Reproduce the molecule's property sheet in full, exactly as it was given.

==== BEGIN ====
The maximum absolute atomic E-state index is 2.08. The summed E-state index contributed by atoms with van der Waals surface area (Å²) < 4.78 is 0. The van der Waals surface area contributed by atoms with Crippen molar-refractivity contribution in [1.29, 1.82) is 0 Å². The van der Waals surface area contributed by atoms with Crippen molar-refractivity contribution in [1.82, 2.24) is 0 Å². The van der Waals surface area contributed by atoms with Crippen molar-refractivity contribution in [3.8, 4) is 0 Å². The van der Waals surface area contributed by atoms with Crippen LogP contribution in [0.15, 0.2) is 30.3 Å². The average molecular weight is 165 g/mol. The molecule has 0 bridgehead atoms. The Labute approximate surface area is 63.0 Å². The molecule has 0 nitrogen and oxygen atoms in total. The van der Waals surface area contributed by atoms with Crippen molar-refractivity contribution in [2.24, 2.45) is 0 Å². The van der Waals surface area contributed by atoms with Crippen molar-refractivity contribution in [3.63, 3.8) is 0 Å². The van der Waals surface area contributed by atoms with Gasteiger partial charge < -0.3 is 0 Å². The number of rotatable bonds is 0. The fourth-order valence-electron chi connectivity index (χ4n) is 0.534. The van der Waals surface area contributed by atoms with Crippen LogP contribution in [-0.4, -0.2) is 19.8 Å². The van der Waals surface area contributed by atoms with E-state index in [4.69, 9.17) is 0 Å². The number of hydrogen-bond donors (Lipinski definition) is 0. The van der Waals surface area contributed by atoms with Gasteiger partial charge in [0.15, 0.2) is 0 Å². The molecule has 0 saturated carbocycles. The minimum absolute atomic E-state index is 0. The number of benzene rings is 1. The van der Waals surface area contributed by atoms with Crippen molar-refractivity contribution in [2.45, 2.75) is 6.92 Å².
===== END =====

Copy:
The maximum absolute atomic E-state index is 2.08. The summed E-state index contributed by atoms with van der Waals surface area (Å²) < 4.78 is 0. The van der Waals surface area contributed by atoms with Crippen molar-refractivity contribution in [1.29, 1.82) is 0 Å². The van der Waals surface area contributed by atoms with Crippen molar-refractivity contribution in [1.82, 2.24) is 0 Å². The van der Waals surface area contributed by atoms with Crippen molar-refractivity contribution in [3.8, 4) is 0 Å². The van der Waals surface area contributed by atoms with Crippen LogP contribution in [0.15, 0.2) is 30.3 Å². The average molecular weight is 165 g/mol. The molecule has 0 bridgehead atoms. The Labute approximate surface area is 63.0 Å². The molecule has 0 nitrogen and oxygen atoms in total. The van der Waals surface area contributed by atoms with Crippen molar-refractivity contribution in [2.24, 2.45) is 0 Å². The van der Waals surface area contributed by atoms with Crippen molar-refractivity contribution in [3.63, 3.8) is 0 Å². The van der Waals surface area contributed by atoms with Gasteiger partial charge < -0.3 is 0 Å². The number of rotatable bonds is 0. The fourth-order valence-electron chi connectivity index (χ4n) is 0.534. The van der Waals surface area contributed by atoms with Crippen LogP contribution in [-0.4, -0.2) is 19.8 Å². The van der Waals surface area contributed by atoms with E-state index in [4.69, 9.17) is 0 Å². The number of hydrogen-bond donors (Lipinski definition) is 0. The van der Waals surface area contributed by atoms with Gasteiger partial charge in [0.15, 0.2) is 0 Å². The molecule has 0 saturated carbocycles. The minimum absolute atomic E-state index is 0. The number of benzene rings is 1. The van der Waals surface area contributed by atoms with Crippen molar-refractivity contribution in [2.45, 2.75) is 6.92 Å².